I’m convinced we don’t have to fret over the people who died in the flood. God says He takes no delight in the death of the wicked, and yet He carries out the judgment against them. I have no doubt that he made the right call. Am I happy many people died? Of course not. But God knew each one of those people by name. I’m confident He wanted more than I ever could, for them to do an about-face so that He didn’t have to carry out the judgment upon them.

How do I know this? Because of the prophets and the ways God worked to spare Israel and Judah—the extent He went to in the effort to induce His people to turn back to Him. Because of His warning to and forgiveness of Nineveh, And ultimately, because He Himself went to a cross to die for the sins of the world.

Would a God who loves that much, have done less to win and woo the pre-flood people? It’s not consistent with His character to think He was uncaring in His judgment. But His judgment is a fact and a warning to us that God’s patience is long-suffering but not endless. There is a day of judgment for our world that is also coming.

Would that people today will learn the lesson the pre-flood people failed to grasp.

This post is an edited version of one that appeared here in July, 2015.

Jonah And Racism


I know. The title of this article is supposed to be “Jonah and the Whale,” right? I mean, that’s what everyone know about Jonah. But I’ve recently heard a couple different pastors on the radio, and to a man they cut to the heart of the story.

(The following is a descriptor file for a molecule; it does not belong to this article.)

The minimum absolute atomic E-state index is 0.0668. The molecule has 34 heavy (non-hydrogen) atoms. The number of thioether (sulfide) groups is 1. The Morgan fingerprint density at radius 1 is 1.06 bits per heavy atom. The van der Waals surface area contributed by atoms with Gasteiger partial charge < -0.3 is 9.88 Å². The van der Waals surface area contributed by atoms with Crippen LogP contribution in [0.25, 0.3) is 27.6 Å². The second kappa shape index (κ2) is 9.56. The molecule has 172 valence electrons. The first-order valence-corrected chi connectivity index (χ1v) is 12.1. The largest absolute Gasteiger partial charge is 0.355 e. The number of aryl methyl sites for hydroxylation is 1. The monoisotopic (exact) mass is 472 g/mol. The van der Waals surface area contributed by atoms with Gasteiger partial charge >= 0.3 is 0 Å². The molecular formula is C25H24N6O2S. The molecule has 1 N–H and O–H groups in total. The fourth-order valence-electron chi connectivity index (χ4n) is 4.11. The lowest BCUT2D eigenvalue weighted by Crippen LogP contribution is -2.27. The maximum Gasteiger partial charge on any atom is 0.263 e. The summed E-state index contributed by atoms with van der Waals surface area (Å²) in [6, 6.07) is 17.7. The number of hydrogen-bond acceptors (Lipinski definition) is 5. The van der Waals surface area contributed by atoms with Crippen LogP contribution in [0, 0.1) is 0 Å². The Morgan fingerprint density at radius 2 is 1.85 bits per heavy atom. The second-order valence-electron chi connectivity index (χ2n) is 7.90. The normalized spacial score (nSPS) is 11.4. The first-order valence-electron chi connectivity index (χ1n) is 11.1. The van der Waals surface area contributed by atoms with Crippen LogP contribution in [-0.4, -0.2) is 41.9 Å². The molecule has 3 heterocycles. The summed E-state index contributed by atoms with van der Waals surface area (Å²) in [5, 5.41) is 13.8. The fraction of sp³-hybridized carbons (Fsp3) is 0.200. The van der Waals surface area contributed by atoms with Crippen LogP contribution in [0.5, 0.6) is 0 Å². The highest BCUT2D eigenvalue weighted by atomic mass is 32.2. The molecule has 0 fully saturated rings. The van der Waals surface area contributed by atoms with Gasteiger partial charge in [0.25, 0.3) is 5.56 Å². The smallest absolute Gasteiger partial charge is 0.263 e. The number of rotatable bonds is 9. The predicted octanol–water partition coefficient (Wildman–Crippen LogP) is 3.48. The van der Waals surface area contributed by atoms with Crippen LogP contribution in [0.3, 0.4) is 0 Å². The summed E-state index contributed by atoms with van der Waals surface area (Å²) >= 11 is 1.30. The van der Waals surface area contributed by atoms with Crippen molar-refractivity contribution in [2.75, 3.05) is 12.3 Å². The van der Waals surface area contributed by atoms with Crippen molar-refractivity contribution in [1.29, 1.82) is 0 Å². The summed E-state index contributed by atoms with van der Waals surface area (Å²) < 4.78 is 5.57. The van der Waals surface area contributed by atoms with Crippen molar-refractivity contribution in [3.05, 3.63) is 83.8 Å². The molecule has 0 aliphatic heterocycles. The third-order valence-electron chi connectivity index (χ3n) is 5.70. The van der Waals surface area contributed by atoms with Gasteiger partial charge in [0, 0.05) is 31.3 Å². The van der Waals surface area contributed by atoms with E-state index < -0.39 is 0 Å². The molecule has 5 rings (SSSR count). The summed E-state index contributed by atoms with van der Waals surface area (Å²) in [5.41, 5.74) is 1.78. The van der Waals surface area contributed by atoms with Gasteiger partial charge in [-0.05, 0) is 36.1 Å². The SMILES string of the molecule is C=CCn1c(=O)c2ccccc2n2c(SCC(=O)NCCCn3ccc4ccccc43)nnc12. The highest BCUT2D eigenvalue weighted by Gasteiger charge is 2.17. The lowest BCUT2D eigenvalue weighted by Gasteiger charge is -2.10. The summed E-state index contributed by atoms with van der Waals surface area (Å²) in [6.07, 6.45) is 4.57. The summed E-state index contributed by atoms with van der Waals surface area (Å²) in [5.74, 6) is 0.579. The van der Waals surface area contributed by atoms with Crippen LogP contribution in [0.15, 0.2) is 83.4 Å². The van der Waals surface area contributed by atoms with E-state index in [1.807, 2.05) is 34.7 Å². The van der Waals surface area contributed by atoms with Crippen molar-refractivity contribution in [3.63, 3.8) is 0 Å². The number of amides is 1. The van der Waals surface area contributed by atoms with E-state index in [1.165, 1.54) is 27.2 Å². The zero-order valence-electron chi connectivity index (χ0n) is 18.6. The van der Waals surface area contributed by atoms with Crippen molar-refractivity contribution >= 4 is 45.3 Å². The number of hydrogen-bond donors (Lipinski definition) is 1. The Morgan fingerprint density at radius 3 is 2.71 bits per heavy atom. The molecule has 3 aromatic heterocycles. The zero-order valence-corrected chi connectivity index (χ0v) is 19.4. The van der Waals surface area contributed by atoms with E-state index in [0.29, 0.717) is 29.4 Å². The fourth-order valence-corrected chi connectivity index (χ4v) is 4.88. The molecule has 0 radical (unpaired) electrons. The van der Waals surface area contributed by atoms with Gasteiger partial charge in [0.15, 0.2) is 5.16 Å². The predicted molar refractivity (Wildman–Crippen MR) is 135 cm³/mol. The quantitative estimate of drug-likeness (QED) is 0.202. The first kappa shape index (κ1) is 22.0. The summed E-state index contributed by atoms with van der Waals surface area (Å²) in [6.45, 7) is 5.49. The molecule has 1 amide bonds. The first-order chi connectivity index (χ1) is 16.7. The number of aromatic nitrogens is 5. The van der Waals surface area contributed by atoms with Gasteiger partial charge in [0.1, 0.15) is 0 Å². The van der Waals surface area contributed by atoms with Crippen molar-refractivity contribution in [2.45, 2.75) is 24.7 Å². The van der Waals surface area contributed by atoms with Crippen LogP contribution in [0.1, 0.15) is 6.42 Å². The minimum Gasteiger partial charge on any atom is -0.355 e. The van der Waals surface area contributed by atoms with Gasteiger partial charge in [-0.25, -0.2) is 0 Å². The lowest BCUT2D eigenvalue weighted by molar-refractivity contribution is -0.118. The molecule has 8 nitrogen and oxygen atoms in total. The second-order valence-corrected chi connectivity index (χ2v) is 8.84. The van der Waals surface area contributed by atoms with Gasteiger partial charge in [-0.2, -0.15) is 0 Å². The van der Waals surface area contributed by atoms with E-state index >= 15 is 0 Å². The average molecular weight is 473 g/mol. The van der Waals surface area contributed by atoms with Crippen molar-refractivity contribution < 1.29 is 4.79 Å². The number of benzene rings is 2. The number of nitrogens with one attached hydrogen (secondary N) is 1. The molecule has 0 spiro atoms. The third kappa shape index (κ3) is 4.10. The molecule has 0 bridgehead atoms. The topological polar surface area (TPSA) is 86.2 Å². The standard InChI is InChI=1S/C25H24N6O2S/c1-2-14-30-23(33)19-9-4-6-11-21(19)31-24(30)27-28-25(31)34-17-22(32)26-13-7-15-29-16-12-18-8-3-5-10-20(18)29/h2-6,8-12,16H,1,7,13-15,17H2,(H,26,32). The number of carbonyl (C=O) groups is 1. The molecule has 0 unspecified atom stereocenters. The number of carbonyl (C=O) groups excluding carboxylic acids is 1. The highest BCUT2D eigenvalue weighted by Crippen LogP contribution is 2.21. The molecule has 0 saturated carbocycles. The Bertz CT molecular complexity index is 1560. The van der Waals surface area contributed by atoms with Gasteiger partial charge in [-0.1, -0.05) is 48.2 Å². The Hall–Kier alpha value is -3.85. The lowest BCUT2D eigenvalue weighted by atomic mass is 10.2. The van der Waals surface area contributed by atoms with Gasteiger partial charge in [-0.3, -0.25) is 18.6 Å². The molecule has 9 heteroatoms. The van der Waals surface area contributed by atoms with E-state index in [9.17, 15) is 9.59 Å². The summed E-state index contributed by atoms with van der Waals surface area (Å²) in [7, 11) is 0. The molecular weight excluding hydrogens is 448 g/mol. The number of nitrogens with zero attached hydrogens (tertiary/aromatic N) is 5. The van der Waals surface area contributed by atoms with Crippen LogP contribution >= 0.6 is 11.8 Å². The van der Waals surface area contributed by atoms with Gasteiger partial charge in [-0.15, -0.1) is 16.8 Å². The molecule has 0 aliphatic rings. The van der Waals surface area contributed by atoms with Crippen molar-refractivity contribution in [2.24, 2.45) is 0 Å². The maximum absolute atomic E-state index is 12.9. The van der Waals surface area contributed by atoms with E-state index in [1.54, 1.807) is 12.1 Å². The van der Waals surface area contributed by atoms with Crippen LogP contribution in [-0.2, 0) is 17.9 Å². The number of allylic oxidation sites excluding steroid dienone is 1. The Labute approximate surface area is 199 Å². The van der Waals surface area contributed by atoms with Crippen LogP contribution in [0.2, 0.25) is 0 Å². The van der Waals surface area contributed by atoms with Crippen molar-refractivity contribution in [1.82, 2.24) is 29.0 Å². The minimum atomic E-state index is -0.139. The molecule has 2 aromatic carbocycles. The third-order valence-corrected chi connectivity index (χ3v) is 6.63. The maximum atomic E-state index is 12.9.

Jonah is not about some miraculous rescue from the sea, though that’s a part of the story. It’s not even about a disobedient prophet who finally, when given a second chance, repented and relented and did what God told him to do. Though that also is part of the story.

The real issue for the prophet Jonah was his hatred of the Assyrians. You know, the people who lived in Nineveh, where God told him to go and preach. If God had said, Go to Bethlehem or Bethel or Jericho or Dan, I imagine Jonah would have been happy to obey, because we know from 2 Kings that Jonah did in fact prophesy certain things about Israel.

But Nineveh? Jonah didn’t want to go to the enemy. He told God why: he knew that when he preached the message of judgment, those violent idolaters who had fought against Israel on more than one occasion, would repent, and then God would forgive them. Yep, that’s why he didn’t want to go. He didn’t want them to repent. He didn’t want them to receive God’s mercy.

Again, that’s right there in the book of Jonah—in the chapter that doesn’t make it into the nice little picture Bible story books we so often see. After God saw the Ninevites change their ways and turn from their wicked deeds, after God relented of the destruction he had planned to send against them, what did Jonah do? He went up on a hill outside the city to watch, hoping that perhaps God would stay with the judgment He had planned.